The concentration of inhibitor that inhibited 50% of the control activity (IC50 value) was estimated by varying the concentration of the indicated oxysterol or fatty acid (the inhibitor) and measuring the carboxylesterase activity. The fractional inhibition was calculated for each inhibitor concentration and plotted against the concentration of inhibitor. Sigma Plot (San Rafael, CA) was used to fit the best curve through the points and IC50 values were interpolated from the curve. r2 values for the curves were ≥0.95.

Inhibition of carboxylesterase activity by AA in the presence of bovine serum albumin

Pure recombinant CES1 (0.5 μg protein) was mixed with AA (20 μM final concentration) in the presence and absence of fatty-acid free bovine serum albumin (2% w/v, final concentration) in 50 mM Tris-HCl (pH 7.4) buffer. The pyrethroid insecticide trans-permethrin (a CES1 substrate; [35]) was immediately added to give a final concentration of 50 μM (250 μL final reaction volume). The pyrethroid was added from an acetonitrile stock solution. This compound was used as the ester substrate instead of pPNV because it is not hydrolyzed by BSA, while pNPV is (data not shown). Reaction mixtures were incubated for 30 min at 37 °C, at which point an equal volume of acetonitrile was added to terminate the reactions. After brief centrifugation to pellet proteins, samples were analyzed by HPLC-UV as described previously [35]. The relative quantities of 3-phenoxybenzyl alcohol, a hydrolysis product of trans-permethrin, in samples with and without albumin were determined by integrating its chromatographic peak area.

Determination of Ki values for 27-hydroxycholesterol and AA

The mechanism of inhibition of CES1 activity by 27-HC and AA, and Ki values, were determined using the approach of Wadkins et al. [36]. Briefly, carboxylesterase activity of recombinant CES1 was determined using a single concentration of pNPV (500 μM) in the presence of increasing concentrations of 27-HC (1–1000 nM) and AA (0.001–100 μM). Alternatively, varying concentrations of substrate were incubated with fixed amounts of inhibitor. The lipids were preincubated with enzyme for 15 min (37°C) before adding substrate. Ki values for each inhibitor were determined using at least eight different concentrations of inhibitor. Using Sigma Plot, the data were fit to an equation that describes general enzyme inhibition ([37]; Supplementary Fig. 1): i = [I]{[S](1−β)+Ks(α−β)}/[I]{[S]+αKs}+Ki{α[S]+αKs}; where i is fractional inhibition, [I] is inhibitor concentration, [S] is substrate concentration, Ks is the dissociation constant of the enzyme-substrate complex (E·S), α is the change in affinity of substrate for enzyme caused by the presence of inhibitor, β is the change in rate of decomposition of E·S complex to product caused by the presence of inhibitor, and Ki is the inhibitor constant. This general equation can be subdivided into simpler equations to describe competitive, partially competitive, noncompetitive, partially noncompetitive, mixed, and uncompetitive inhibition models [37]. The model that provided the best curve fit (greatest r2 value) and lowest Akaike’s information criterion value was used to assign the mechanism of enzyme inhibition. Since the inhibitor was preincubated with enzyme for 15 min before addition of substrate, we have reported Ki values as apparent inhibition constants (Kiapp). In addition, the data was analyzed using a Dixon plot (1/velocity vs [I]), which was subsequently replotted (slope of each Dixon plot at each inhibitor concentration vs 1/[S]) to determine mode of inhibition [38]. To verify the mode of inhibition established by these models, the data were also transformed into Hanes-Woolf and Eadie-Scatchard plots [38].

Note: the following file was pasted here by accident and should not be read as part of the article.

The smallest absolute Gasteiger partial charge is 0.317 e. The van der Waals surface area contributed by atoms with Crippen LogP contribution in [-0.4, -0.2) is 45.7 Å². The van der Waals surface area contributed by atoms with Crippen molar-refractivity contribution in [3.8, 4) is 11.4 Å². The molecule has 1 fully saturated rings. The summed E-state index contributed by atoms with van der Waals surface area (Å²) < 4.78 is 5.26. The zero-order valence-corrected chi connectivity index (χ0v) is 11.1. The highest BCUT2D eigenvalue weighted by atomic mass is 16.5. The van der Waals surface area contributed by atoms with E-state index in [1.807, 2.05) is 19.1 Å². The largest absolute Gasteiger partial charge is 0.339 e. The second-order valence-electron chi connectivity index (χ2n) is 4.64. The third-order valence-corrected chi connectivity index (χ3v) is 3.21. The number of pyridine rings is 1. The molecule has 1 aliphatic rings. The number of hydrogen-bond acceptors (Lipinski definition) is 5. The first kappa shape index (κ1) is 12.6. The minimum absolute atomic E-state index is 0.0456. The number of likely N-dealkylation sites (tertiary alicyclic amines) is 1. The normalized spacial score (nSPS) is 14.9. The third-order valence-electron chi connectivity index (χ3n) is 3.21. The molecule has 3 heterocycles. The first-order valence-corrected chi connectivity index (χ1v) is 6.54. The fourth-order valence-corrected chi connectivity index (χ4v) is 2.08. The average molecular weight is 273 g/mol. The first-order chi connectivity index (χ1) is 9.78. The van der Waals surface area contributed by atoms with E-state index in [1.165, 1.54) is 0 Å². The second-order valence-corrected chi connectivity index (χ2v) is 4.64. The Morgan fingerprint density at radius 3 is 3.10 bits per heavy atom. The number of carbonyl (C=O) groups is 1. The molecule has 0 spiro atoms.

Intracellular inhibition of carboxylesterase activity by exogenous 27-hydroxycholesterol and arachidonic acid

Intact THP1 monocytes (1.3 × 106 cells in one ml) were incubated with increasing amounts of 27-HC (0.01–1 μM) or AA (0.2–20 μM) in PBS at 37°C with gentle shaking. Aliquots of the cell suspension (150 μl) were removed at 80 min and added to wells of a clear 96-well plate (2 × 105 cells per well). One-hundred and fifty μl of 1 mM pNPV (prepared in PBS) was immediately added to the same wells to bring the final concentration of pNPV to 500 μM. The extent of intracellular hydrolysis of pNPV was determined by monitoring the absorbance (405 nm) on a plate reader. Negative control reactions contained ethanol vehicle instead of lipid, and positive control reactions contained 10 μM paraoxon or 50 μM benzil. Paraoxon and benzil both effectively inhibit CES1 activity in intact THP1 cells [11]. Data are reported as % inhibition of intracellular carboxylesterase activity. Cell viability was checked at the end of the incubation period by trypan blue exclusion. In a separate experiment, AA was complexed to BSA prior to dilution into PBS and addition to cultured THP1 cells (final concentration of AA, 0.2–20 μM). These incubations were allowed to proceed for 60 min.

Intact THP1 monocytes were also preincubated with 1 μM 27-HC in PBS for 60 min, as above, followed by addition of 50 μM bioresmethrin (pyrethroid insecticide) for another 60 min. The incubation was stopped by adding 3 ml of ethyl acetate (containing 0.5% acetic acid and internal standard) to the medium/cells. Samples were vigorously mixed and briefly centrifuged to separate the two layers. The upper organic layer was collected, evaporated to dryness under nitrogen, and the residues resuspended in 200 μl 1:1 (v/v) acetonitrile/water. Samples were analyzed by HPLC-UV to determine the extent of pyrethroid hydrolysis, as described previously [35].